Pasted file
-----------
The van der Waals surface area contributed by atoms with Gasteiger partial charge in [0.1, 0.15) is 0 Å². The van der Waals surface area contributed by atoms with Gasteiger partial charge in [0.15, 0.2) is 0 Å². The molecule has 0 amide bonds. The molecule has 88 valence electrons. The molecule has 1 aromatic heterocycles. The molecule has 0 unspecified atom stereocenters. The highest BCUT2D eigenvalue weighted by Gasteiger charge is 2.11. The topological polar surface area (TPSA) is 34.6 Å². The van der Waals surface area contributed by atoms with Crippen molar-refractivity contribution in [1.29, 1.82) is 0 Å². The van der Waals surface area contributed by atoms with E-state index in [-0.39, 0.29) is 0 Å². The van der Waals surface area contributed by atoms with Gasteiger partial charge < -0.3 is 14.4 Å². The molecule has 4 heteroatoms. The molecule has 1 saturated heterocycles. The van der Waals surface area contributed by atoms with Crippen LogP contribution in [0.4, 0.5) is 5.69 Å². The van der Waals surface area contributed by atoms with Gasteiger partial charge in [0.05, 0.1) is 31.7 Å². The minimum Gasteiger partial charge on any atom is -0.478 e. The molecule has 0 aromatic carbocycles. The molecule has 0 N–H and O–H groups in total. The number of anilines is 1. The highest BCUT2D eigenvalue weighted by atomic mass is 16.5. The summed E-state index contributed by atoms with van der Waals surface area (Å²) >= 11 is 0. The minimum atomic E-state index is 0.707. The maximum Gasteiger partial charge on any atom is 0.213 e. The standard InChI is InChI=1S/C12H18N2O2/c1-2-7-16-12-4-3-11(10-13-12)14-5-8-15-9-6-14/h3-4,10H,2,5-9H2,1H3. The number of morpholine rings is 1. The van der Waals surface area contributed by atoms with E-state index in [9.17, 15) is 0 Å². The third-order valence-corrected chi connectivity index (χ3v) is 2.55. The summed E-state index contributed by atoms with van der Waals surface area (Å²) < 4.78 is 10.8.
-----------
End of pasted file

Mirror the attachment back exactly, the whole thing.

The van der Waals surface area contributed by atoms with Gasteiger partial charge in [0.1, 0.15) is 0 Å². The van der Waals surface area contributed by atoms with Gasteiger partial charge in [0.15, 0.2) is 0 Å². The molecule has 0 amide bonds. The molecule has 88 valence electrons. The molecule has 1 aromatic heterocycles. The molecule has 0 unspecified atom stereocenters. The highest BCUT2D eigenvalue weighted by Gasteiger charge is 2.11. The topological polar surface area (TPSA) is 34.6 Å². The van der Waals surface area contributed by atoms with Crippen molar-refractivity contribution in [1.29, 1.82) is 0 Å². The van der Waals surface area contributed by atoms with E-state index in [-0.39, 0.29) is 0 Å². The van der Waals surface area contributed by atoms with Gasteiger partial charge < -0.3 is 14.4 Å². The molecule has 4 heteroatoms. The molecule has 1 saturated heterocycles. The van der Waals surface area contributed by atoms with Crippen LogP contribution in [0.4, 0.5) is 5.69 Å². The van der Waals surface area contributed by atoms with Gasteiger partial charge in [0.05, 0.1) is 31.7 Å². The minimum Gasteiger partial charge on any atom is -0.478 e. The molecule has 0 aromatic carbocycles. The molecule has 0 N–H and O–H groups in total. The number of anilines is 1. The highest BCUT2D eigenvalue weighted by atomic mass is 16.5. The summed E-state index contributed by atoms with van der Waals surface area (Å²) >= 11 is 0. The minimum atomic E-state index is 0.707. The maximum Gasteiger partial charge on any atom is 0.213 e. The standard InChI is InChI=1S/C12H18N2O2/c1-2-7-16-12-4-3-11(10-13-12)14-5-8-15-9-6-14/h3-4,10H,2,5-9H2,1H3. The number of morpholine rings is 1. The van der Waals surface area contributed by atoms with E-state index in [9.17, 15) is 0 Å². The third-order valence-corrected chi connectivity index (χ3v) is 2.55. The summed E-state index contributed by atoms with van der Waals surface area (Å²) < 4.78 is 10.8.